COMPAS Classification • An equivant product
Jails were never supposed to be detox centers. They weren’t designed as treatment providers.
As jails see more and more people suffering from substance abuse disorders walk through the door, we’re facing an uncomfortable reality: We weren’t supposed to, we weren’t designed to, and yet WE ARE a primary change agent in the fight against addiction in our country.
The National Institute on Drug Abuse estimates 65% of jail inmates have a substance use disorder, and another 20% were under the influence of drugs or alcohol at the time of their crime.1
We’ve been working with jails across the country for over three decades, and we’ve seen the shifts and changes over time. There’s no one-size-fits-all solution for jails, but a few things are clear:
- Jails may be the epicenter, but this problem is bigger than jail staff alone can solve. It takes a community effort. Collect all the data you can, and use it to collaborate with local law enforcement, policymakers, civic groups, and other stakeholders.
- Traditional approaches don’t work. Ignoring the issue, forcing detox without support from medical professionals, and failing to acknowledge the elevated support needs of individuals suffering from addiction are all contributing to the problem, not addressing it. Jails and communities need to problem-solve creatively and try new approaches to win this fight.
- The cost is substantial. Approaches that have been proven to be effective such as medication-assisted treatment (MAT) may have high up-front costs both monetarily and in terms of logistical and coordination efforts. Even if the whole community is working together, the shared cost may still be a burden. How to get a new program off the ground is an important conversation to have with all stakeholders.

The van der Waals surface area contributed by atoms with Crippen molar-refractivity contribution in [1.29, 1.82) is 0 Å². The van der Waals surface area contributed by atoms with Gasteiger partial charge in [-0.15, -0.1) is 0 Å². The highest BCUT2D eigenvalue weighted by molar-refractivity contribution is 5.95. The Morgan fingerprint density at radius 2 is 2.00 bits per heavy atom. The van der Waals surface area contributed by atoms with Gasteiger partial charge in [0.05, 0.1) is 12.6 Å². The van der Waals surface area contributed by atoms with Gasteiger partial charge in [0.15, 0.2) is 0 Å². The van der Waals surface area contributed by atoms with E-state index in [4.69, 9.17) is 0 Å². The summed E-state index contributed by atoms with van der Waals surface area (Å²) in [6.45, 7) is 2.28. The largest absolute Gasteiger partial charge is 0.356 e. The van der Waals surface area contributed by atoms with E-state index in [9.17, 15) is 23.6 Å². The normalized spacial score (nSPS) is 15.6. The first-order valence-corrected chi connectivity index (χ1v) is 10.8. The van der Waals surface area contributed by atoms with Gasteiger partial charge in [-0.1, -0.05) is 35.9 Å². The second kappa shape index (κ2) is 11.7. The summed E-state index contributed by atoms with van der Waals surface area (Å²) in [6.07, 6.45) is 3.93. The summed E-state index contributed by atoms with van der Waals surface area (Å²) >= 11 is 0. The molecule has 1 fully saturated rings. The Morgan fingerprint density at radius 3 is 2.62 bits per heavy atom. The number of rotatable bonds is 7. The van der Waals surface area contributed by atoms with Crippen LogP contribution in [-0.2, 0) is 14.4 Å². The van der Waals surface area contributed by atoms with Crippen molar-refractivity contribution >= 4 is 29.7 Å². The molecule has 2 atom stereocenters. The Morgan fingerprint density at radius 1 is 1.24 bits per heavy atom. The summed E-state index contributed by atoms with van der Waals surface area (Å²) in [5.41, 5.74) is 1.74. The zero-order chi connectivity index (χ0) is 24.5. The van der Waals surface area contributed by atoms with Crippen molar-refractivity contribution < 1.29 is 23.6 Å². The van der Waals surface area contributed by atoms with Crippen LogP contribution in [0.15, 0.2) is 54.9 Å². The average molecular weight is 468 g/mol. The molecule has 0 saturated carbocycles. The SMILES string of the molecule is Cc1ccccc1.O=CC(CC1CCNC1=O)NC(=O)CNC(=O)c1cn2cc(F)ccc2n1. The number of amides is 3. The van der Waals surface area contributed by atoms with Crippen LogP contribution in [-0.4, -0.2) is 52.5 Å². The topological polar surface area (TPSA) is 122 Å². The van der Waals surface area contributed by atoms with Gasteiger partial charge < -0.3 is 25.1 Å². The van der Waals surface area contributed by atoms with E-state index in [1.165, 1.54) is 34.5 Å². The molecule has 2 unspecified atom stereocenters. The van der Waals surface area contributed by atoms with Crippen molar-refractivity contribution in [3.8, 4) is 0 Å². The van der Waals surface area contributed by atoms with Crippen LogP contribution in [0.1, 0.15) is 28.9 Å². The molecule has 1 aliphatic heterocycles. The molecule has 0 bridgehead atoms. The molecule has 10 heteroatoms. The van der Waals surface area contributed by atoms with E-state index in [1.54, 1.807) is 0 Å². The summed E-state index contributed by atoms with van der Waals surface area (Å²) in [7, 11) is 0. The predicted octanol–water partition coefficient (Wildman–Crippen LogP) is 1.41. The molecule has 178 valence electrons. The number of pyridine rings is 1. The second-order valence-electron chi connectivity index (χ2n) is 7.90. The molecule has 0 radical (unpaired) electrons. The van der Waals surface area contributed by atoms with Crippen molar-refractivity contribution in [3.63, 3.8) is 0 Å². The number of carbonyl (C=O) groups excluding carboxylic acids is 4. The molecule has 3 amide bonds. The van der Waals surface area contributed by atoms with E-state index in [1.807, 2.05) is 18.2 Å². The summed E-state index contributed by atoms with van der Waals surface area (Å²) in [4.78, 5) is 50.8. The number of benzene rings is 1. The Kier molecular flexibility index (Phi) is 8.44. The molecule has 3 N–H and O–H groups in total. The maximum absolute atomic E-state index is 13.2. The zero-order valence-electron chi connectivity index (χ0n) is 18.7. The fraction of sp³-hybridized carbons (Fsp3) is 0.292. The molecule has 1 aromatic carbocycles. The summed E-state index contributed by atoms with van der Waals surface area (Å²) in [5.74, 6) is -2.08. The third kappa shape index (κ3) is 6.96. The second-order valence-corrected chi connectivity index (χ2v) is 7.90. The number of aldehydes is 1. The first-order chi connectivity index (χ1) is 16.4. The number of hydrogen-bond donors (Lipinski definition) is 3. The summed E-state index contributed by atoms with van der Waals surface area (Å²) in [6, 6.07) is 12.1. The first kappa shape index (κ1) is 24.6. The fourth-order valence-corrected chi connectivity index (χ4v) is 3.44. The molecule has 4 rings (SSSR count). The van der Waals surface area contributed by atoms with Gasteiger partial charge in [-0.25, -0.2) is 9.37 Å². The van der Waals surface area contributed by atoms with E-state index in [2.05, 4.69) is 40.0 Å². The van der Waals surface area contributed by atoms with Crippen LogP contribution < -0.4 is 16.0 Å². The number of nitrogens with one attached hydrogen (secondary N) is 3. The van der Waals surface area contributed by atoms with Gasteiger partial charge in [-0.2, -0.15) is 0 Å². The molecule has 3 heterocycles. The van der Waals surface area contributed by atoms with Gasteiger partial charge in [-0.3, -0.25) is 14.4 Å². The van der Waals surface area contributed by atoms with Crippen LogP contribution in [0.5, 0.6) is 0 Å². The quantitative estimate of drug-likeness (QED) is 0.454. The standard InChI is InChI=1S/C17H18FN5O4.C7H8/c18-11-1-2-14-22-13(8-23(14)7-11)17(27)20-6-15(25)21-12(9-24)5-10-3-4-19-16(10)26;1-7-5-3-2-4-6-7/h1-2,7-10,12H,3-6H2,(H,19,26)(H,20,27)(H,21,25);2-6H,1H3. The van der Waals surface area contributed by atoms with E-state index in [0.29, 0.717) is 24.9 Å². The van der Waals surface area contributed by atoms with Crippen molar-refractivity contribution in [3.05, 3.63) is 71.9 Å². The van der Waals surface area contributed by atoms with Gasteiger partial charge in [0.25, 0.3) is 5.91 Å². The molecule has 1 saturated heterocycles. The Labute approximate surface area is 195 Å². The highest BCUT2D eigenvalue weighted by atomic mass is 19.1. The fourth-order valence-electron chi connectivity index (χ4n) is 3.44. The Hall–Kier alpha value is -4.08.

- This problem is not going away. And few agencies are as well-positioned as jails to address it. It’s up to us to lead this fight.
“It was never traditionally the function of jail to be a treatment provider, nor to be the primary provider of detoxification in the country — which is what they have become,” Andrew Klein, the senior criminal justice research scientist with the company Advocates for Human Potential, told NPR.
The primary provider of detoxification in our country. Like it or not, “supposed to” or not, we’re in this fight, and we can win it if we work together, commit our time and resources, and be open to new approaches and ideas.
Whether you need advice or technological support for your processes and programs, we’re here. Give us a call today.
1 National Institute on Drug Abuse, 2019